The repeater can be incorporated into a node having sensor/actuator functionality (see FIG. 4) by adding a multiplexer 0404, the remainder of the node network logic 0405 and the sensor/actuator circuit 0204. At all times the node network logic 0405 can receive packets 0406 from the upstream PHY 0201 and these packets are also forwarded to the downstream PHY 0203. When the signal XMIT_A (0401) is TRUE the multiplexer steers packets emitted by the node network logic 0405 along signal path 0402 to the upstream PHY 0201. When the signal XMIT_A is FALSE the circuit acts as a repeater in both directions.

Referring to FIG. 6 and FIG. 8, when network communication is cyclic, the controller 0105 sends outbound packets 0801, 0802, 0803, 0804 to the nodes 0602, 0603, 0604 according to a cyclic timetable. One 0801 of the outbound packets is used by the nodes to re-construct the controller's timer at each node, in a practical system, the timer re-construction circuit can optionally be enhanced by making use of information such as the delay time of the packet in reaching the node in question and the nominal communication cycle period 0809. The nodes send inbound packets 0805, 0806, 0807 back to the controller in accordance with a previously configured cyclic timetable using the re-construction of the controller time.

Scheduling of packets in cyclic real-time networks—In cyclic real-time networks it is essential to ensure that the packets can not collide as the consequential loss of data would impair the ability of the controller to control/monitor the system.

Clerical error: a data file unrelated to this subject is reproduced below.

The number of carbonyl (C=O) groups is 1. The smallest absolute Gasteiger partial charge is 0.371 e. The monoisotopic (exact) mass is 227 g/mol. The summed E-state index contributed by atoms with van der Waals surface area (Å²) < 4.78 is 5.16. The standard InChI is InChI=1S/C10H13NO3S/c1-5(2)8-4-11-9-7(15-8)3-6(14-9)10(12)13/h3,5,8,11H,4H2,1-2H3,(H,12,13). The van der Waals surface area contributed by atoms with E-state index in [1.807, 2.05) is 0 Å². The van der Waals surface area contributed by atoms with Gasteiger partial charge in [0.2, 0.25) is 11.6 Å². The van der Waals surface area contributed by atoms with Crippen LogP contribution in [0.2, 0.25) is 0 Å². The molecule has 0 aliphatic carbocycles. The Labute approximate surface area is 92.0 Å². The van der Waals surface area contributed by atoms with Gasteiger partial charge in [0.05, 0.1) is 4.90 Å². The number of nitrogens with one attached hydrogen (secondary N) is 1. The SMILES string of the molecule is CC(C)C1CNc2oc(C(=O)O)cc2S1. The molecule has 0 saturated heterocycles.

Outbound scheduling—Outbound packets are separated by inter-packet gaps 0813, for which the minimum possible value is determined by various factors: one of these is that if the nodes have successively slower clock oscillators the packets will bunch more closely together as they pass through each node, another is the need to insert some idle time on each network segment so that receiving PHYs can lock their descrambler circuits. In a practical system the minimum outbound inter-packet gap used by the controller can be as short as eight IDLE symbol times.

In the outbound direction all packets are sent by the controller and, provided sufficient idle time is inserted between the packets to accommodate the variation in local oscillator frequencies, collisions can not occur.

There is some flexibility in the outbound schedule of packets. The timing packet 0801 must have a fixed position within the communication cycle 0809 to ensure the correct operation of the timer reconstruction circuit. The total set of outbound packets (0801, 0802, 0803, 0804) must fit within the communication cycle 0809 but, subject to these conditions, the command packets (0802, 0803, 0804) can vary in length or sequence or destination.

Inbound scheduling—In the inbound direction the nodes must send their packets in non-overlapping time-slots; in order to achieve this, the controller has a timer and each node locally reconstructs the controller's timer and each respective node sends its inbound packet(s) in their allotted time slot(s) within the cyclic timetable. Inbound packets are separated by inter-packet gaps 0808. The minimum duration of these gaps is constrained not only by the need to accommodate slight differences in the nodes' clock oscillators and to supply the PHYs with IDLE symbols but more significantly to cope with the uncertainties in the node's re-construction of the controller timer.

There is less flexibility in the inbound schedule of packets; each of the set of inbound packets (0805, 0806, 0807) must fit within the allocated slot times (0810, 0811, 0812). Subject to this set of constraints, each inbound packet can be shorter than the slot time it occupies and similarly the slot times 0810, 0811, 0812 could be used for different nodes from cycle to cycle (e.g. nodes 0, 1, 2 on one cycle and nodes 3, 4, 5 on the alternate cycle).